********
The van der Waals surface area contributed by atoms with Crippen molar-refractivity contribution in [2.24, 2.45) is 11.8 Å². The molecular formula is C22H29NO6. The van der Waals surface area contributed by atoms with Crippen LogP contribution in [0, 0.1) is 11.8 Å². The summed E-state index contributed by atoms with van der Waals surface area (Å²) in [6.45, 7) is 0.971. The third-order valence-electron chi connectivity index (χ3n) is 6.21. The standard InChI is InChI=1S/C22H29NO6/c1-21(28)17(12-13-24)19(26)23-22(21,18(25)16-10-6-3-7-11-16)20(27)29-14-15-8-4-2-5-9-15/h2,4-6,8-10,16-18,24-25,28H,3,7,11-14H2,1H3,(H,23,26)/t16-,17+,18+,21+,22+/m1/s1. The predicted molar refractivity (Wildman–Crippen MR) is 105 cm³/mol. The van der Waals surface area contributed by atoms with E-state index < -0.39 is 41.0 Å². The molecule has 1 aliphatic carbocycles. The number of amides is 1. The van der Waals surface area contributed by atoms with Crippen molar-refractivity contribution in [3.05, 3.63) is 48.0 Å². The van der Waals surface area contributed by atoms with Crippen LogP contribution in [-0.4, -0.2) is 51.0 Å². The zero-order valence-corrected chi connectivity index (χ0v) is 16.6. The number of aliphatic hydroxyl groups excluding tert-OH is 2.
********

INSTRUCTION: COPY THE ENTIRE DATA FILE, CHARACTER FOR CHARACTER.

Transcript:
The van der Waals surface area contributed by atoms with Crippen molar-refractivity contribution in [2.24, 2.45) is 11.8 Å². The molecular formula is C22H29NO6. The van der Waals surface area contributed by atoms with Crippen LogP contribution in [0, 0.1) is 11.8 Å². The summed E-state index contributed by atoms with van der Waals surface area (Å²) in [6.45, 7) is 0.971. The third-order valence-electron chi connectivity index (χ3n) is 6.21. The standard InChI is InChI=1S/C22H29NO6/c1-21(28)17(12-13-24)19(26)23-22(21,18(25)16-10-6-3-7-11-16)20(27)29-14-15-8-4-2-5-9-15/h2,4-6,8-10,16-18,24-25,28H,3,7,11-14H2,1H3,(H,23,26)/t16-,17+,18+,21+,22+/m1/s1. The predicted molar refractivity (Wildman–Crippen MR) is 105 cm³/mol. The van der Waals surface area contributed by atoms with E-state index < -0.39 is 41.0 Å². The molecule has 1 aliphatic carbocycles. The number of amides is 1. The van der Waals surface area contributed by atoms with Crippen molar-refractivity contribution in [3.05, 3.63) is 48.0 Å². The van der Waals surface area contributed by atoms with Crippen LogP contribution in [-0.4, -0.2) is 51.0 Å². The zero-order valence-corrected chi connectivity index (χ0v) is 16.6. The number of aliphatic hydroxyl groups excluding tert-OH is 2.